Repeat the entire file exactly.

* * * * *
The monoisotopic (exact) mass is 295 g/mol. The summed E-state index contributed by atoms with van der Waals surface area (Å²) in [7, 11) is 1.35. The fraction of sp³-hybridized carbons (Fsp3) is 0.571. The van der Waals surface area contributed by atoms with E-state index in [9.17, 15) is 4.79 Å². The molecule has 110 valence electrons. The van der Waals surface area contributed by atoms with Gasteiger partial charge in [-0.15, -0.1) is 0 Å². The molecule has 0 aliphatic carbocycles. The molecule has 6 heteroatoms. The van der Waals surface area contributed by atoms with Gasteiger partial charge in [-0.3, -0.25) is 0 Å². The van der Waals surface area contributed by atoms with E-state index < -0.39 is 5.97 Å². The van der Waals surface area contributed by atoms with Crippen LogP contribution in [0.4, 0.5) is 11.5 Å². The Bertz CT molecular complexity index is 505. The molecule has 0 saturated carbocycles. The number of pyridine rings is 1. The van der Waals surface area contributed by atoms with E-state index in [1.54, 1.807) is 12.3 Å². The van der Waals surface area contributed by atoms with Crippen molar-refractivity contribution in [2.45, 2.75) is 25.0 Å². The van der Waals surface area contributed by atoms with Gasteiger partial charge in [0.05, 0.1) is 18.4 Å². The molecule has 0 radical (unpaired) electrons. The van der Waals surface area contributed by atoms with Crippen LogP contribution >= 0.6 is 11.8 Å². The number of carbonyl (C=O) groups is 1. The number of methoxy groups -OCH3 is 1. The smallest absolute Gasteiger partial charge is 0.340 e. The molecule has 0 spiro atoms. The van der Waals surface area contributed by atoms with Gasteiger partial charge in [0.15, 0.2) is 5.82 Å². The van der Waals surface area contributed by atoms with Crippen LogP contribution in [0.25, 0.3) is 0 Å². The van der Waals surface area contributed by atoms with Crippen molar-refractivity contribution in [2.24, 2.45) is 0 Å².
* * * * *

The monoisotopic (exact) mass is 295 g/mol. The summed E-state index contributed by atoms with van der Waals surface area (Å²) in [7, 11) is 1.35. The fraction of sp³-hybridized carbons (Fsp3) is 0.571. The van der Waals surface area contributed by atoms with E-state index in [9.17, 15) is 4.79 Å². The molecule has 110 valence electrons. The van der Waals surface area contributed by atoms with Gasteiger partial charge in [-0.15, -0.1) is 0 Å². The molecule has 0 aliphatic carbocycles. The molecule has 6 heteroatoms. The van der Waals surface area contributed by atoms with Gasteiger partial charge in [-0.3, -0.25) is 0 Å². The van der Waals surface area contributed by atoms with E-state index < -0.39 is 5.97 Å². The van der Waals surface area contributed by atoms with Crippen LogP contribution in [0.4, 0.5) is 11.5 Å². The Bertz CT molecular complexity index is 505. The molecule has 0 saturated carbocycles. The number of pyridine rings is 1. The van der Waals surface area contributed by atoms with E-state index in [1.54, 1.807) is 12.3 Å². The van der Waals surface area contributed by atoms with Crippen molar-refractivity contribution in [2.45, 2.75) is 25.0 Å². The van der Waals surface area contributed by atoms with Gasteiger partial charge in [0.05, 0.1) is 18.4 Å². The molecule has 0 radical (unpaired) electrons. The van der Waals surface area contributed by atoms with Crippen LogP contribution >= 0.6 is 11.8 Å². The number of carbonyl (C=O) groups is 1. The number of methoxy groups -OCH3 is 1. The smallest absolute Gasteiger partial charge is 0.340 e. The molecule has 0 spiro atoms. The van der Waals surface area contributed by atoms with Gasteiger partial charge in [0.15, 0.2) is 5.82 Å². The van der Waals surface area contributed by atoms with Crippen LogP contribution in [0.25, 0.3) is 0 Å². The van der Waals surface area contributed by atoms with Crippen molar-refractivity contribution in [2.24, 2.45) is 0 Å².